PEBBLE BEACH, Calif. – Making a 10-foot putt on the 18th hole is usually a nice way to end the first round at the U.S. Open, but Morgan Hoffmann could only raise his arms in mock celebration, then toss his ball into Stillwater Cove after holing out Thursday afternoon.
Hoffmann holed out from 10 feet on Pebble Beach’s famed final hole for a quadruple-bogey 9, a closing blemish on an impressive round that at one point had the amateur in a tie for the lead. He finished with 75.
“It just felt good to finally get it in the hole,” Hoffmann said with a laugh. “After nine shots, it’s nice to see the ball go in.”
Hoffmann wasn’t the only amateur to suffer a final-hole quadruple bogey after tying the lead. Georgia’s Hudson Swafford was 2 under par through 10 holes, but played his final two holes in 6 over to shoot 76. Swafford suffered a lost ball on his approach to No. 9, his final hole, and three-putted from about 4 feet.
“That’s the difference between a pro and an amateur right there,” Swafford said. “I should’ve punched back out in the fairway, but I tried to make something happen. Just two bad shots really all day.”
Hoffmann, a member of last year’s U.S. Walker Cup team, was 2 under par after 10 holes Thursday thanks to birdies on three of Pebble Beach’s most difficult holes – Nos. 2, 8 and 10. He was under par again after making a 5-foot birdie putt on No. 15.
Hoffmann grinned ear-to-ear after plucking his ball out of the hole on the 15th, acknowledging cries of “Go Morgan!” and “Go Cowboys!” It was impressive that he was still able to smile after the final hole.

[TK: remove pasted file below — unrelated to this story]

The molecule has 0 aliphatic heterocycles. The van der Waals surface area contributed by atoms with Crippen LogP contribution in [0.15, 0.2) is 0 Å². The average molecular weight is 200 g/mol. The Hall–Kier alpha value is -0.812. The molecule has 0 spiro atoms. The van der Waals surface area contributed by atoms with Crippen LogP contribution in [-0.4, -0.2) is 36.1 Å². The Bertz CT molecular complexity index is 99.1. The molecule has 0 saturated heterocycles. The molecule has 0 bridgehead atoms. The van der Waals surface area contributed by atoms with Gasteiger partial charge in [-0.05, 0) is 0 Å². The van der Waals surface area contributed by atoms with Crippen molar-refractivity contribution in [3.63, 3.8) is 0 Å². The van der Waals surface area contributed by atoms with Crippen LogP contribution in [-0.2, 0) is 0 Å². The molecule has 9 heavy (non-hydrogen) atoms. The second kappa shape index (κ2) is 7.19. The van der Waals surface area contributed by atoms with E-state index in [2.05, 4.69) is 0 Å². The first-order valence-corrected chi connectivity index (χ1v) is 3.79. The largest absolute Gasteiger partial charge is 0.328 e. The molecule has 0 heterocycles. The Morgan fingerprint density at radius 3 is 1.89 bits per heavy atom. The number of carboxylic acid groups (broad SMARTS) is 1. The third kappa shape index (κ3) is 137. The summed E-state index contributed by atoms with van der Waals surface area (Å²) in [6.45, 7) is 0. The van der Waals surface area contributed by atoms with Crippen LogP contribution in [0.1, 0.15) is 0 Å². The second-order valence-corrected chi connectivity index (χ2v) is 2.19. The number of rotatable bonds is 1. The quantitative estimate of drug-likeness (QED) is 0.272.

He was even par after a bogey at the long par-3 17th. His drive on No. 18 found the fairway but was behind two trees. He tried to punch a 3-iron under the limbs, but the ball struck a limb and bounced into the water. After taking a drop, Hoffmann pulled his approach into the water. He dropped, then hit his next shot into the greenside bunker. He chunked the first bunker shot from a plugged lie, then blasted out to 10 feet and made the putt.
“If you’re going to shoot 75, I’d rather do it that way,” said Oklahoma State assistant coach Alan Bratton, who caddied for Hoffmann. “The kid got to feel what it felt like to be in contention at the U.S. Open all day, and he’s playing well enough that he can put up a good number tomorrow.”
Hoffmann joked, “It happens. I just felt like Tin Cup.”
Swafford could relate to the feeling, but just making the Open is impressive considering he redshirted this past college season because of shoulder surgery last August. He didn’t begin hitting balls until February, and didn’t play 18 holes until April. Except for a small tournament at his home club, the U.S. Open local and sectional qualifiers were his only tournaments before the Open. He shot 66-66 to win a sectional qualifier in Memphis, Tenn., that included several PGA Tour players.
Swafford’s Georgia teammate, Russell Henley, is the low amateur after opening with a 73.
Hoffmann, 20, was a second-team All-American this past college season after being a first-teamer and the NCAA Division I freshman of the year in his first season at Oklahoma State. In his only other start in a PGA or Nationwide tour event, he tied for eighth in the Nationwide Children’s Hospital Invitational on the Nationwide Tour.
He qualified for the U.S. Open by shooting a pair of 67s June 7 in a sectional qualifier in Memphis, one day after his Oklahoma State team suffered a heartbreaking loss in the final match of the NCAA Championship at The Honors Course near Chattanooga, Tenn.